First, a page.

A&A Property Management owned a gas station in the City of Detroit. It purchased the gas station by taking out a secured loan from Comerica Bank. It also maintained its fuel supply through a mortgage arrangement with Armada Oil and Gas. Armada recorded its mortgage first. When A&A defaulted on its loan payments with Comerica, Comerica got a court-appointed receiver and was granted permission by the court to sell the gas station at auction. The Court order specifically provided that any sale conducted on Comerica’s behalf would be subject to Armada’s first-recorded lien.
Plaintiff entered the winning bid at the auction. At the time of sale, Plaintiff signed a purchase agreement specifically stating that the property was being sold “AS IS” and “WHERE IS” and “WITH ALL FAULTS”. On the date of the sale, neither the Armada nor Comerica loan had been discharged. Plaintiff purchased title insurance from Defendant. The sale closed on January 24, 2008. The defendant title insurance company issued an owner’s title insurance policy benefiting plaintiff, and this policy covered plaintiff against Armada’s claimed first lien on the property.
While plaintiff’s purchase was still pending, Armada filed suit against Comerica seeking payment of its undischarged mortgage debt. Armada later added plaintiff as a named defendant in the lawsuit. When plaintiff notified its title insurance company, the company hired counsel to represent Plaintiff and covered all the costs involved in the litigation. The title insurance company settled the Armada lawsuit and discharged the Armada mortgage.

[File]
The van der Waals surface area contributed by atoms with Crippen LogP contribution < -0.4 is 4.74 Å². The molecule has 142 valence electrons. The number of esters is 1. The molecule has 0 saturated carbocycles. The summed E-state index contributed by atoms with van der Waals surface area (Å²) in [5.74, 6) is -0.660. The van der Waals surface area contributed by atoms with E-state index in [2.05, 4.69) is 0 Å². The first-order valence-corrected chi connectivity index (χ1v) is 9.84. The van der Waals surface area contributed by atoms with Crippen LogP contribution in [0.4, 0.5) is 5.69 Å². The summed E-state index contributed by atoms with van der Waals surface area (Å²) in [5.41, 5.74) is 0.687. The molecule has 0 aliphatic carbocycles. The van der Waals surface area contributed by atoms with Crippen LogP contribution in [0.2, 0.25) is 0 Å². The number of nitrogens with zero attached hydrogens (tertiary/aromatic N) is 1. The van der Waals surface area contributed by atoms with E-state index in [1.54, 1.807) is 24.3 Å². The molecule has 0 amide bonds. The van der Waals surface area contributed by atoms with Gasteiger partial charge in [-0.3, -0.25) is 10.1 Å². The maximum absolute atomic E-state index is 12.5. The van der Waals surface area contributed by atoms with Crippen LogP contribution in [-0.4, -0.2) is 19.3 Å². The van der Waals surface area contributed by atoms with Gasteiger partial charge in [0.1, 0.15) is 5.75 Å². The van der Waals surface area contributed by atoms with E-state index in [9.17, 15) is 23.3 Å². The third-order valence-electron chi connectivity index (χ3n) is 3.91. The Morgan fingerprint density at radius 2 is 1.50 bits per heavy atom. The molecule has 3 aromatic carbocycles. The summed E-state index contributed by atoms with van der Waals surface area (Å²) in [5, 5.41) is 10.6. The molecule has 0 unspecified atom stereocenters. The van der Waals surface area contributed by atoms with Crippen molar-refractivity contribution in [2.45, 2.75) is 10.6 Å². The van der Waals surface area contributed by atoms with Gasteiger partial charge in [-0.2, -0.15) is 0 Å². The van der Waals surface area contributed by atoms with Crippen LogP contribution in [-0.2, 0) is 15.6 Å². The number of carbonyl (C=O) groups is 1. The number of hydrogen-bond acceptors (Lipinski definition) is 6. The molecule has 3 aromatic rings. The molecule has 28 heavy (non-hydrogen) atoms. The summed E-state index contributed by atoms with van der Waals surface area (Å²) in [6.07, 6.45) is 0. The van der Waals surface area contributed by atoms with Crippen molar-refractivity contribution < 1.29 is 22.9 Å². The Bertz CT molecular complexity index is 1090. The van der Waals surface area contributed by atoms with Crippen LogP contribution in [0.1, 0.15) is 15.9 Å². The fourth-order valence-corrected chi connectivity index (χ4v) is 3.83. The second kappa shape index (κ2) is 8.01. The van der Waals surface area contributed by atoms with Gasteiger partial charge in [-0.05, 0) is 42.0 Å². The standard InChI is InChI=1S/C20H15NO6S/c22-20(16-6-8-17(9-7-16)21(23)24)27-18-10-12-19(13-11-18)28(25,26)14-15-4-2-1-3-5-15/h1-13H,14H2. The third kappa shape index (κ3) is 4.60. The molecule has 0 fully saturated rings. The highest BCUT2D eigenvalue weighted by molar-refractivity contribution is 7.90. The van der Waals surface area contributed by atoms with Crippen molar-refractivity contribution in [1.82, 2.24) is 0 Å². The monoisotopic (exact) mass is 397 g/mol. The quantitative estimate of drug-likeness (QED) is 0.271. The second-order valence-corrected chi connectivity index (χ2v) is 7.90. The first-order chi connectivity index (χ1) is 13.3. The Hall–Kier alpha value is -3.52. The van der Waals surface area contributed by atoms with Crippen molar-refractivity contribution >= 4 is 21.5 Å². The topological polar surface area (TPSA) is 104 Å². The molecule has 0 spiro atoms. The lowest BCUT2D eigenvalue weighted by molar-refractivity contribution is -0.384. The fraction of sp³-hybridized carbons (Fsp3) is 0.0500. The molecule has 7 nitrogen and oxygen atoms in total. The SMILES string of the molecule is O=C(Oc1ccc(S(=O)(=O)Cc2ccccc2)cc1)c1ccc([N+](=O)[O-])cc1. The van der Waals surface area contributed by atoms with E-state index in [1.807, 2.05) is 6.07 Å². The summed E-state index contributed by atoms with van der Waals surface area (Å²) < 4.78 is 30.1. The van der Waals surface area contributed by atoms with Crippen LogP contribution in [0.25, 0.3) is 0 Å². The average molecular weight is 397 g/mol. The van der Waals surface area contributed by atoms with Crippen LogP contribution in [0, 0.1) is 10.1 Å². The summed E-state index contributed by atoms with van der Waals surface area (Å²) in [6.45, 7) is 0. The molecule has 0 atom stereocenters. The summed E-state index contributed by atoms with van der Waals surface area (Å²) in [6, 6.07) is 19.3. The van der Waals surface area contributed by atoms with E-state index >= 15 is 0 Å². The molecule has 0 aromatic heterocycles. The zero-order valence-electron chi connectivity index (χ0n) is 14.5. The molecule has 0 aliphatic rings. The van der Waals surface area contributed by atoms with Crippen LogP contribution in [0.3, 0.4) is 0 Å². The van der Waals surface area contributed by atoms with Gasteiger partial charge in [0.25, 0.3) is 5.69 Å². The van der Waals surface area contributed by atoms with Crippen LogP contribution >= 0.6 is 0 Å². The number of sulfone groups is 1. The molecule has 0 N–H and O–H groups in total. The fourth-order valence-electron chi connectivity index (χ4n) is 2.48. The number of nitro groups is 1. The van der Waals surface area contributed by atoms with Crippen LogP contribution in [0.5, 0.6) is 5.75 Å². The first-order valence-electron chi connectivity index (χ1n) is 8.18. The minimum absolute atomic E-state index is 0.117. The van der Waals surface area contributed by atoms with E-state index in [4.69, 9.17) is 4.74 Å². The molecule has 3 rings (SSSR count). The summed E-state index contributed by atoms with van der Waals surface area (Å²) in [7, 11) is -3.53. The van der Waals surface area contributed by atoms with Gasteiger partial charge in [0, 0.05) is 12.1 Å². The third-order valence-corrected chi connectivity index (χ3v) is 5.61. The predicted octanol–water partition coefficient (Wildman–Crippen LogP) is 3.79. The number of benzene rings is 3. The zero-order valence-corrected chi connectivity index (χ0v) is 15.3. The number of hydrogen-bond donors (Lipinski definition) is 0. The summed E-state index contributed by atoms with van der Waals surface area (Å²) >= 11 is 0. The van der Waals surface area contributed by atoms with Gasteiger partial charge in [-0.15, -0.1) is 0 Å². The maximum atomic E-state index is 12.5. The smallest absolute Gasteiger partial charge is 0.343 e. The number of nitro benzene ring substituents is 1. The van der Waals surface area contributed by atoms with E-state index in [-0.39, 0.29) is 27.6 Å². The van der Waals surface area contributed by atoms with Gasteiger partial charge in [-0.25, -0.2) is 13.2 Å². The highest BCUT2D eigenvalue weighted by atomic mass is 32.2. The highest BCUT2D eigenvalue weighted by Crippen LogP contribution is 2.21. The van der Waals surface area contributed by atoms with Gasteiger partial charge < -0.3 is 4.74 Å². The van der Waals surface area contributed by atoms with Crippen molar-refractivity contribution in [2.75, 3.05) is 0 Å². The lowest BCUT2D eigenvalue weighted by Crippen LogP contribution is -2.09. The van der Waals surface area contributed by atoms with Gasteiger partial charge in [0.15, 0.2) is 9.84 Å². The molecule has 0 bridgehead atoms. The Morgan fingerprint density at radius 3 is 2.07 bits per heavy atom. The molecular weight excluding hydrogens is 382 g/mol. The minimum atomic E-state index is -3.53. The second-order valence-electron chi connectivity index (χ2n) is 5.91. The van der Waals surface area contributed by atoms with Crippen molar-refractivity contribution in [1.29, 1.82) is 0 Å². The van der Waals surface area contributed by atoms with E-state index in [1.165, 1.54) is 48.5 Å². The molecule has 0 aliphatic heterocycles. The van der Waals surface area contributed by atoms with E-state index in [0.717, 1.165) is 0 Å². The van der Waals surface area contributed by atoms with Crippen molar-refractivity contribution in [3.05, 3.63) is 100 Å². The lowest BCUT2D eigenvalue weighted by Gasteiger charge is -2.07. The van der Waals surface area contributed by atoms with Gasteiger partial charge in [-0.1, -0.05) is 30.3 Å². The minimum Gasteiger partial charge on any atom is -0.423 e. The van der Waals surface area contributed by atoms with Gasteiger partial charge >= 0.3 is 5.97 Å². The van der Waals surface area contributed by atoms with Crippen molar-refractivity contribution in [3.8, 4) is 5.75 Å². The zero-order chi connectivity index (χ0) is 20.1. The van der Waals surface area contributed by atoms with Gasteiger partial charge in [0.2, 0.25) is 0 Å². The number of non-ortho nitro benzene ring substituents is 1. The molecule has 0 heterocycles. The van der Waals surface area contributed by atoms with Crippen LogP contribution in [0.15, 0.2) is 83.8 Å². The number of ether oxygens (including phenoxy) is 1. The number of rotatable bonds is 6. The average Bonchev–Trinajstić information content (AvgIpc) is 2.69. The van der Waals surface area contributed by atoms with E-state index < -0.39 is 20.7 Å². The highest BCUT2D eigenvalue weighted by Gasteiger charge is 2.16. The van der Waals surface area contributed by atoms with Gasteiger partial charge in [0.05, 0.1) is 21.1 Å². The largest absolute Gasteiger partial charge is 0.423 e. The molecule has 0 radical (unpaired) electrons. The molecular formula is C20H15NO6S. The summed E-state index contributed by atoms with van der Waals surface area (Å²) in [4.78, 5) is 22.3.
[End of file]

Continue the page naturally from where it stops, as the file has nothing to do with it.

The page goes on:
Although the title company represented plaintiff in court and did ultimately clear the title, causing no harm to plaintiff, plaintiff filed suit against the title insurance company, complaining that the length of time that the litigation took was too long. Plaintiff pointed to the fact that the title insurance policy stated that a defense would be provided “without unreasonable delay.” The trial court dismissed the lawsuit and the Court of Appeals agreed.
The Court of Appeals held that while the policy requires defendants to provide a legal defense “without unreasonable delay”, it does not specify a particular length of time for the litigation. Further, the plaintiff bought the property “as is” and “where is” and “with all faults,” which limits any liability. And the policy gives the title insurance company, not the plaintiff, the right to decide whether to defend the case in court or simply pay the insured. Finally, although the plaintiff accused the title insurance companies of fraud and misrepresentation, the plaintiff did not show the requisite reliance on the alleged fraudulent statements.
What This Means For Persons Who Purchase Title Insurance:
Once you have succeeded in turning a real estate lawsuit over to your title insurance company, the company has a lot of leeway in the steps it takes to defend the case. It can vigorously defend the case or pay you and settle. A claim that they are not pursuing the case in a timely manner would likely fail.
Authored by Barbara A. Assendelft